Nature wakes up in April and May. Birds sing, wildflowers bloom, and fish finally find their appetites. With so much going on, it’s hard to decide what to do. Here are a few ideas to get you started.
Sunflowers are bird magnets. Plant a few rows of these happy yellow flowers in spring, and you’ll keep every cardinal, goldfinch, and chickadee in your yard fat and happy all autumn long. Sunflowers aren’t picky plants. All you need is a sunny patch of well-drained soil that is sheltered from the wind. For growing tips, sow this in your web browser: xplormo.org/node/27241.
There are probably more animals living in your yard than you think. To find out, sketch your yard on a piece of paper. Then, go outside and look for animal homes. Search trees for robin nests, woodpecker holes, and squirrel dens. Check your lawn for mole tunnels. Explore grassy areas for rodent burrows, spider webs, and rabbit nests. Whenever you find an animal’s home, mark its location on your map. But don’t wear out your welcome with these newfound neighbors. Animals may move away if you visit too long.
Whip-poor-wills are so well-camouflaged they’re nearly impossible to see. But the big-mouthed birds are easy to hear. Just pitch a tent in the woods on a fullmoon night in April or May. Shortly after sunset, whip-poor-wills will begin calling — and won’t shut up for quite some time. On nights when the moon is bright, whip-poor-wills hunt for moths, beetles, and other flying insects all night long, so you’d better pack your earplugs!
If fish don’t bite fast enough for your patience, give bluegills a go in late May. This is when male bluegills fan out saucer-shaped nests in the shallow water along the edges of lakes and ponds. Males guard their nests fiercely. All you need to do is cast a small jig or worm-baited hook just beyond the nests and reel it in slowly. In no time, you’ll feel the sharp tug of an angry bluegill. Bluegills nest in colonies, so if you hook one, cast to the same spot to hook more.
If birds could win Oscars, the killdeer would be a shoo-in for best actor. To lure predators away from their nests, these tan-andwhite shorebirds act like they have broken wings. To see this performance, search for killdeer in mowed pastures, gravel parking lots, and athletic fields. Listen for a shrill kill-dee-deedee call to help pinpoint one of the birds. Then, slowly approach. You’ll know you’re near a nest when the mama or papa killdeer begins to drag its wing dramatically.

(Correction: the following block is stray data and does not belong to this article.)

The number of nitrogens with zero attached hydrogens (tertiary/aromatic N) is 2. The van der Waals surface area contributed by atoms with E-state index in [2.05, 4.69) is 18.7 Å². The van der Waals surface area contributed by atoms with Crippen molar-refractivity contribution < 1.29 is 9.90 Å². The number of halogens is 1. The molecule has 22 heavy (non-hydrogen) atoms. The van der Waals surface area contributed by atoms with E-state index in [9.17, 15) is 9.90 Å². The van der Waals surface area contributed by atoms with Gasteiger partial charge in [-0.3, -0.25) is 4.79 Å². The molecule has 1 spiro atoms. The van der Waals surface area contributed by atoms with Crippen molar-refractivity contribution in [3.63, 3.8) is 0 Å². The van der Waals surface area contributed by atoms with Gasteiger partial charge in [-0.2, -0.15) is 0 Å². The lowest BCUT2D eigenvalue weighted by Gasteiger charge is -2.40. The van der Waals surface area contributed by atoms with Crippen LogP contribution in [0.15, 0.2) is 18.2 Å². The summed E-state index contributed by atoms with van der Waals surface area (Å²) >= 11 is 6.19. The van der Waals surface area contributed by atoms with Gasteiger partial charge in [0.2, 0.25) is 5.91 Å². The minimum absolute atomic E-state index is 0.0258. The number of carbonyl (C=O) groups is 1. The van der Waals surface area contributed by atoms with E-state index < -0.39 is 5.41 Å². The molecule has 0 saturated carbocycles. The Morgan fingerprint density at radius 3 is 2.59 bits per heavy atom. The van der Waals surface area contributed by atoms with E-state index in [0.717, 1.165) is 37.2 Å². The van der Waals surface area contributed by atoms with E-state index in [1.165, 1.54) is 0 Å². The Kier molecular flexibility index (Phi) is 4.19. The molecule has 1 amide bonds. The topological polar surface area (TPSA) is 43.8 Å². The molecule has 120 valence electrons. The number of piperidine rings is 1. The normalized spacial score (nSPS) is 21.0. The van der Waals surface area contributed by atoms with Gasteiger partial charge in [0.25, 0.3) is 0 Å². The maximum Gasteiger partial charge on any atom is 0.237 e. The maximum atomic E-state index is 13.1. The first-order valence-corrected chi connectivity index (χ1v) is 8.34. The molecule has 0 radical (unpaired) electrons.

By April, the sounds of spring are in full swing, and each puddle and pool overflows with a chorus of amphibian calls. Cricket frogs, chorus frogs, toads, treefrogs, and spring peepers seem to compete to see who can sing loudest to attract a mate. To hear these crooning croakers serenade their sweethearts, head outside at sunset and explore shallow puddles, wet fields, and flooded ditches. For help identifying who’s singing, hop over to xplormo.org/node/2915.
Don't miss the chance to Discover Nature at these fun events.
Looking for more ways to have fun outside? Find out about Discover Nature programs in your area at xplormo.org/node/2616.
Mid-spring, Missouri’s woods are dotted with the shiny green, umbrella-shaped leaves of mayapples. Where you find one mayapple, you’ll likely find dozens. That’s because mayapples sprout from rhizomes (rie-zomes), stems that grow horizontally underground. Although mayapples flower in May, their fruits, or “apples,” don’t ripen until summer. You can eat the “apple” when it’s ripe, but the rest of the plant is poisonous.
Stick ’em up. The black fur surrounding a raccoon’s eyes looks a bit like a robber’s mask. But the only thing this bushy-tailed bandit wants to steal is food. In wild places, raccoons use their nimble paws to swipe things like frogs, crayfish, mice, eggs, and berries. In cities, the masked mammals aren’t above helping themselves to pet food or tipping over trash cans.
Nichole LeClair Terrill